Israman takes place in Eilat, Israel, the furthest southern point in Israel. Located on the Red Sea, it is home to some of the best diving in the world. It is also known for its tax free shopping zone and opportunities to splurge on jewelry and clothing. Eilat is accessible via a quick flight from Tel Aviv’s domestic airport, or by car via two main highways. If you’re considering a winter race, particularly if you’re based in Europe, this is the race to consider. The ten hour flight from Newark to Tel Aviv—and 12 hour return flight—can make an active person stir crazy. Don’t forget compression tights or socks to keep legs on both legs of the flight. The race is on a Friday, which works best for observing the Sabbath from Friday at sunset to Saturday at sunset.
If you are doing this race don’t miss a tour of Jerusalem, Tel Aviv, Masada and the Dead Sea-- at a minimum. Remember, stretch your mind not just your hamstrings!
Now let’s address the elephant in the room—is it safe to travel to Israel? I am not the authority on this issue, but I can honestly say that I never felt “unsafe” during my week stay in Israel. Check the travel.state.gov website and heed warnings of the U.S. Department of State to stay away from high risk areas (Gaza Strip) and to be smart traveling in the West Bank. Also, register your stay online so that the U.S. Embassy can contact you in an emergency. There is significant police and armed military presence throughout the country and especially in the touristy areas. Don’t be surprised to see armed security on the course.
The Eilat Mountains make the Israman one of the most challenging full- and half- iron distance courses in the world. The inaugural relay option was offered in 2015 and greatly increased the number of participants. While I would normally say that anyone who puts the time into training for a long distance triathlon and stays healthy can and will finish an iron-distance race. This may not be the case at Israman. In both distances, athletes must prepare for steep climbs on the bike and an arduous descent for the first 12 miles of the run. The difficulty of the course is a true differentiator from the many other 226K/113K courses. You may be two hours or more off of your personal best; but, it really means something to be an Israman finisher!
The race has an early morning pro start at 6:15, followed by the full and half waves. Most athletes wore their wetsuits from the hotel as it was cold at the start. The race doesn’t provide a pre-race gear bag so just show up in your wetsuit, cap and goggles. The swim is in the Bay of Aqaba and is a triangular course. Full distance athletes swim the course twice. The water was quite calm this year, and the swim course well-marked. Be prepared to run a quarter mile (400 meters) to T1.
The 226K bike course has over 10,000 ft of climbing, and the 113K course has 6,000 ft. Need I say more? And, athletes in the 2015 race did not have to contend with strong winds as in previous years.
The run course descends the same road that is climbed on the bike, and is mostly blacktop. Once in town the course weaves along the beach promenade made of stone and concrete—tough on the legs but great for spectator support. Wear cushioned trainers instead of racing flats to lessen the punishment, and ensure that you have plenty of downhill training runs under your belt.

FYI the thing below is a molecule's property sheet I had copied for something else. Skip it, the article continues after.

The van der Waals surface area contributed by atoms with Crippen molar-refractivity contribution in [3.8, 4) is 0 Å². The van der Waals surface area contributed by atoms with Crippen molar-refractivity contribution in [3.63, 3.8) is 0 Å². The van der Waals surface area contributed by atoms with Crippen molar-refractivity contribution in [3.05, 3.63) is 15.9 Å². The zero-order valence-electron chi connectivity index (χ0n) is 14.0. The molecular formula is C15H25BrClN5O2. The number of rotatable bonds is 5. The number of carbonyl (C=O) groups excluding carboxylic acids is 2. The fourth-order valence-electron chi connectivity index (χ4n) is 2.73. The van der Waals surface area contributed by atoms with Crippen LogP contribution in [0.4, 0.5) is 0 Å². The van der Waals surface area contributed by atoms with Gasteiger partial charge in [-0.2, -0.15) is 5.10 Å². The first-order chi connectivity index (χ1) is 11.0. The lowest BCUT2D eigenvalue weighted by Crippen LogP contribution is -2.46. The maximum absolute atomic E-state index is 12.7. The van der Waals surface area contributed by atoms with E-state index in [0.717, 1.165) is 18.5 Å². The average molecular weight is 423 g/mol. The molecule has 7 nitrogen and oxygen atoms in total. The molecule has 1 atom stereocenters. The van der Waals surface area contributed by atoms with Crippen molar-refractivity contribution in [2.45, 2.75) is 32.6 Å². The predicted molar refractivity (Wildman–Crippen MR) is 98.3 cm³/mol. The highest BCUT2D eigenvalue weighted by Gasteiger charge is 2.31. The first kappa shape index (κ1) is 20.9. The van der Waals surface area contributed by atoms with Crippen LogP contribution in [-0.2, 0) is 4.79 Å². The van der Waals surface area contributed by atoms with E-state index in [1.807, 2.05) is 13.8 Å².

Israman knows how to seamlessly pull off a race. The mountains and geographic limitations of neighboring Jordan and Egypt require creative planning by race organizers. For example, T2 is in the mountains, 13 miles from T1. The bikes and transition bags are transported back to T1 by the Israman volunteers. Nutrition was plentiful on the bike at about every 20K, and on the run every 2-3K. Bring fuel for the 16K ascent on the bike in the event that you bonk. Medical support was available on the course and in the finish area. The finish area offered athletes the typical end of race fare, in addition to delicious hot noodle soup.
One criticism is that race registration and the race expo are located in two different venues located about a quarter mile from the other. The race organizers are losing merchandising revenue by not combining the two, and it makes it more difficult for families with younger children to accompany their athlete to the venues. The expo is small; don’t count on finding necessities like socks, fuel, fuel belts and other products you find at major races in the U.S. Unfortunately, there was no Israman-branded swag available at the expo.
For the “Iron Sherpa”
My son and I have sherpaed (is that a word?) many athletes through the years. This is a great race for the Sherpa, other than on the bike course. Organizers bus spectators up to T2-- a cold and windy spot to hang out and wait. But, there are plenty of opportunities to support your athlete on the second half of the marathon—and to hit the many restaurants and shops on the beach while you’re waiting. The fantastic pre-race party held on Wednesday night continues at the finish line until midnight. There is no fast food available at the finish area, so plan accordingly on race day.
For non-racers there is so much to see and do in Eilat. Kings City is a biblical amusement park in Eilat that the kids will enjoy. Caves, waterfalls and slides will keep the kids amused for hours. Scuba diving at Coral Beach, swimming with the dolphins at the Dolphin Reef, camel rides, and mountain biking in Timna Valley are other attractions that racers and supporters will enjoy.
Are your ready to call yourself an “Israman”?
Author Barbara Mica is a contributing editor to EverymanTri.com. Barb is a four time Ironman finisher and ITU Long-distance Championship triathlete. She has run more marathons than she’d like to remember. She and her family travel to many international race destinations and enjoy learning the lifestyle and culture of the host countries.